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#1 Posted : 03 May 2019 16:07:18(UTC)
Rank: Member

Posts: 19

As I get older, I’ve noticed that I tend to overlook obvious things more often than I used to. Life has become like a chess game where I work hard to keep my pawns in play whilst missing the killer blow to my queen.

Anyway, I’m keeping my Parker 27 in a marina this year because I’m hoping to do lots of renovations (cleaning, headlining, painting, varnishing, etc) but today I had to move the boat from one berth to another about 30m away. I was on my own, but it shouldn’t have been a problem as there was no current and almost no wind.

So I get all the lines and fenders ready and plan in advance what I’m going to do. Then slip the lines, into forward gear and slowly move out of the berth. A right angled turn to the left, followed by several boat lengths in a straight line, then come to a stop and go into reverse. A right angled turn to the right in reverse and nicely into the new berth, using a pre-rigged line from the centre cleat to control the boat. Perfect!

I was congratulating myself on performing this simple operation perfectly with no fuss, and noting how well the boat behaved under engine, when I remembered the one thing I’d forgotten…I hadn’t put the keel down! So the whole operation was performed with the keel fully up.

Is this normal? The boat seemed to behave exactly the same with the keel up as it does with keel down, but it has a very flat Ron Holland bottom and I would have expected a complete lack of control with the keel up... Do others manoeuvre their boats with keel up?


philip linsell  
#2 Posted : 05 May 2019 09:06:56(UTC)
Rank: Advanced Member

Posts: 123
Location: CHICHESTER, west sussex


Never, without some keel down my 26 is an unresponsive barge under engine.

Only needs about a third.


#3 Posted : 05 May 2019 09:58:03(UTC)
Rank: Member

Posts: 19

That's what I thought, Philip.

I believe there is a tiny amount of keel showing even when the keel is fully up, but in my case, the keel was fully up and the pin was through the hole in the top of the keel, so I'm surprised that the boat turned so crisply.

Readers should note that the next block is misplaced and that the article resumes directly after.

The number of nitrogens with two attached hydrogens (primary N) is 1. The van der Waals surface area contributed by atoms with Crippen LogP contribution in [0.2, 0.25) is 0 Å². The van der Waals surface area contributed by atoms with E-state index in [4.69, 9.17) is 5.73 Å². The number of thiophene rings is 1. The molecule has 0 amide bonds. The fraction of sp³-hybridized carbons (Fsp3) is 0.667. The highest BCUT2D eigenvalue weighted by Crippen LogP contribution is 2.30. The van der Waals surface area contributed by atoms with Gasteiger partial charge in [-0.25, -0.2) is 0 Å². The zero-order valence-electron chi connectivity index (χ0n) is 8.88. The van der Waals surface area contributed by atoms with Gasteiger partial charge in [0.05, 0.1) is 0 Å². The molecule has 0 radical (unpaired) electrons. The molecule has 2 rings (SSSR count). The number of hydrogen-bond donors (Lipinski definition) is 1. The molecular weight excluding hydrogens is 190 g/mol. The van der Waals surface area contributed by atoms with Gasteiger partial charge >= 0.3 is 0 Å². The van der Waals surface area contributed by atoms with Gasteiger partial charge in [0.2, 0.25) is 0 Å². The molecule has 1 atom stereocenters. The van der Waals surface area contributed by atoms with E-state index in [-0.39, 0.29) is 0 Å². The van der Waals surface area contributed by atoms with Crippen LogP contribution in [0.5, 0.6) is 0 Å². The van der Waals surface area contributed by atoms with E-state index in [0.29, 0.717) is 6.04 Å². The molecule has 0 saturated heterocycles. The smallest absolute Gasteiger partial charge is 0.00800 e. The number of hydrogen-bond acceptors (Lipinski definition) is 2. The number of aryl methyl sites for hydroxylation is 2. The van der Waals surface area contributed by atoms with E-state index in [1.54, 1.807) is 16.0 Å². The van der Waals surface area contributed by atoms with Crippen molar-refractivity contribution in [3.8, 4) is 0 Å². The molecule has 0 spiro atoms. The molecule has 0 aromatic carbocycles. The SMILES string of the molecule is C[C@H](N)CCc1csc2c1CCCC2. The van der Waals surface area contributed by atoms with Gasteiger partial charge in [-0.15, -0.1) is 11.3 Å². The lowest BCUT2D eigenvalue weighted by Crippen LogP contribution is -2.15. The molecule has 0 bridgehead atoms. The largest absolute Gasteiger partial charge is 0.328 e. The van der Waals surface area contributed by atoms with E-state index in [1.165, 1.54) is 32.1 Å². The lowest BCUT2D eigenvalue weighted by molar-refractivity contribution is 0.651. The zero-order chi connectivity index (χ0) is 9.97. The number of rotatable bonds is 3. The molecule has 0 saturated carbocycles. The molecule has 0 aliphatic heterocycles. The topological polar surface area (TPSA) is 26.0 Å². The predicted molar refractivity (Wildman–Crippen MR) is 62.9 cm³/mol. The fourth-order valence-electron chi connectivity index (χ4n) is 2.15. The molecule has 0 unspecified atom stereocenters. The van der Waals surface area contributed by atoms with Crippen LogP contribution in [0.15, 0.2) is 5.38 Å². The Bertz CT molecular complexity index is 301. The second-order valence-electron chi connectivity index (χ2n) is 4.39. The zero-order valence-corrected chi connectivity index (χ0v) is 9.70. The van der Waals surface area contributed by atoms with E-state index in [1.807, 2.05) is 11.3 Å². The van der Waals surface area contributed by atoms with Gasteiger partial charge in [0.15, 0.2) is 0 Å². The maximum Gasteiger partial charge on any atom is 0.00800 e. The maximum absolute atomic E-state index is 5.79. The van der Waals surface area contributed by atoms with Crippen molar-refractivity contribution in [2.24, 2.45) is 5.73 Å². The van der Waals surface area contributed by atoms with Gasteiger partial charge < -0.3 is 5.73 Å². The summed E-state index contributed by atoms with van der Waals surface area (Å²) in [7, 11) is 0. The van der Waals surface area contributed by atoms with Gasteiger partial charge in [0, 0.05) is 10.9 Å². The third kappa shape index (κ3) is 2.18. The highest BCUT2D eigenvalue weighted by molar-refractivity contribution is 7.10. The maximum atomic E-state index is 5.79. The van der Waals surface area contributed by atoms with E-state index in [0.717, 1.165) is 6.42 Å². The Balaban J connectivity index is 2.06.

The rudder was fully down, so maybe that was having a 'keel effect'.


Ken Surplice  
#4 Posted : 06 May 2019 21:29:42(UTC)
Rank: Advanced Member

Posts: 224
Location: Basingstoke, Hampshire

Hi Peter,

I've also forgotten to lower the keel on my 275 on a couple of occasions. My experience is that motoring with no keel is ok once you get underway. However, if turning when first setting off, the boat has a tendency to skid sideways making the turning circle somewhat large. Not lowering the keel is something you might get away with but is best avoided. Reading your report will me remember in future :-).


Ken Surplice
#5 Posted : 07 May 2019 09:54:06(UTC)
Rank: Member

Posts: 19

I'm surprised I wasn't skidding around the marina like Torville and Dean, pin-balling off the moored boats!

It's good to know the boat is manageable without the keel down, but I'll probably remember to lower it in future.


#6 Posted : 08 May 2019 09:06:14(UTC)
Rank: Advanced Member

Posts: 132
Location: Exeter, sober

I usually get my younger fitter crew to wind the keel up as we come back upriver after racing. I drop them off at the club pontoon and motor back to the mooring with no keel. Steering is fine but you have to adjust for masses of leeway if you make a turn across the tide or wind. Not a problem though.
#7 Posted : 08 May 2019 10:08:47(UTC)
Rank: Member

Posts: 19

Yes, that makes sense. There was almost no wind or tide in my situation.


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